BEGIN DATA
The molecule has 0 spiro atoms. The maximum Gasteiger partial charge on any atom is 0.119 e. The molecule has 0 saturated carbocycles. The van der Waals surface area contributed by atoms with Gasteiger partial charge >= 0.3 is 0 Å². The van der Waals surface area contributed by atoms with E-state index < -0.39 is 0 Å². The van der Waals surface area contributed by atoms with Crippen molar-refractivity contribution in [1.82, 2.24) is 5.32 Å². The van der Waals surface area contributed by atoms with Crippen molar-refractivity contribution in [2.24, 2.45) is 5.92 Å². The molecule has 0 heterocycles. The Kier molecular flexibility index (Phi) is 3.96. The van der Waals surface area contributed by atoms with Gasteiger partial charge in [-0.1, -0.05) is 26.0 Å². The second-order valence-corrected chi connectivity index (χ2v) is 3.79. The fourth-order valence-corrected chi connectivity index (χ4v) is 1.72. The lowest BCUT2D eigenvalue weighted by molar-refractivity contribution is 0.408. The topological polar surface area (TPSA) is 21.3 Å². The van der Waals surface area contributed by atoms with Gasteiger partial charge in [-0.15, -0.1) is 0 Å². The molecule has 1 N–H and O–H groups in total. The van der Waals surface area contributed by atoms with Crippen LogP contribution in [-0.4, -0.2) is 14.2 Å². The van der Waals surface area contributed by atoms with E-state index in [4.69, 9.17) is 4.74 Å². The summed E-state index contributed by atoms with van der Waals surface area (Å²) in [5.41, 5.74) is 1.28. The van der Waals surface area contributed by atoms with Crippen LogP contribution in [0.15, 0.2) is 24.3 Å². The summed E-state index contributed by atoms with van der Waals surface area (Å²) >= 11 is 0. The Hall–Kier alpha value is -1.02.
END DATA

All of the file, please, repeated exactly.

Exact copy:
The molecule has 0 spiro atoms. The maximum Gasteiger partial charge on any atom is 0.119 e. The molecule has 0 saturated carbocycles. The van der Waals surface area contributed by atoms with Gasteiger partial charge >= 0.3 is 0 Å². The van der Waals surface area contributed by atoms with E-state index < -0.39 is 0 Å². The van der Waals surface area contributed by atoms with Crippen molar-refractivity contribution in [1.82, 2.24) is 5.32 Å². The van der Waals surface area contributed by atoms with Crippen molar-refractivity contribution in [2.24, 2.45) is 5.92 Å². The molecule has 0 heterocycles. The Kier molecular flexibility index (Phi) is 3.96. The van der Waals surface area contributed by atoms with Gasteiger partial charge in [-0.1, -0.05) is 26.0 Å². The second-order valence-corrected chi connectivity index (χ2v) is 3.79. The fourth-order valence-corrected chi connectivity index (χ4v) is 1.72. The lowest BCUT2D eigenvalue weighted by molar-refractivity contribution is 0.408. The topological polar surface area (TPSA) is 21.3 Å². The van der Waals surface area contributed by atoms with Gasteiger partial charge in [-0.15, -0.1) is 0 Å². The molecule has 1 N–H and O–H groups in total. The van der Waals surface area contributed by atoms with Crippen LogP contribution in [-0.4, -0.2) is 14.2 Å². The van der Waals surface area contributed by atoms with E-state index in [4.69, 9.17) is 4.74 Å². The summed E-state index contributed by atoms with van der Waals surface area (Å²) in [5.41, 5.74) is 1.28. The van der Waals surface area contributed by atoms with Crippen LogP contribution in [0.15, 0.2) is 24.3 Å². The summed E-state index contributed by atoms with van der Waals surface area (Å²) >= 11 is 0. The Hall–Kier alpha value is -1.02.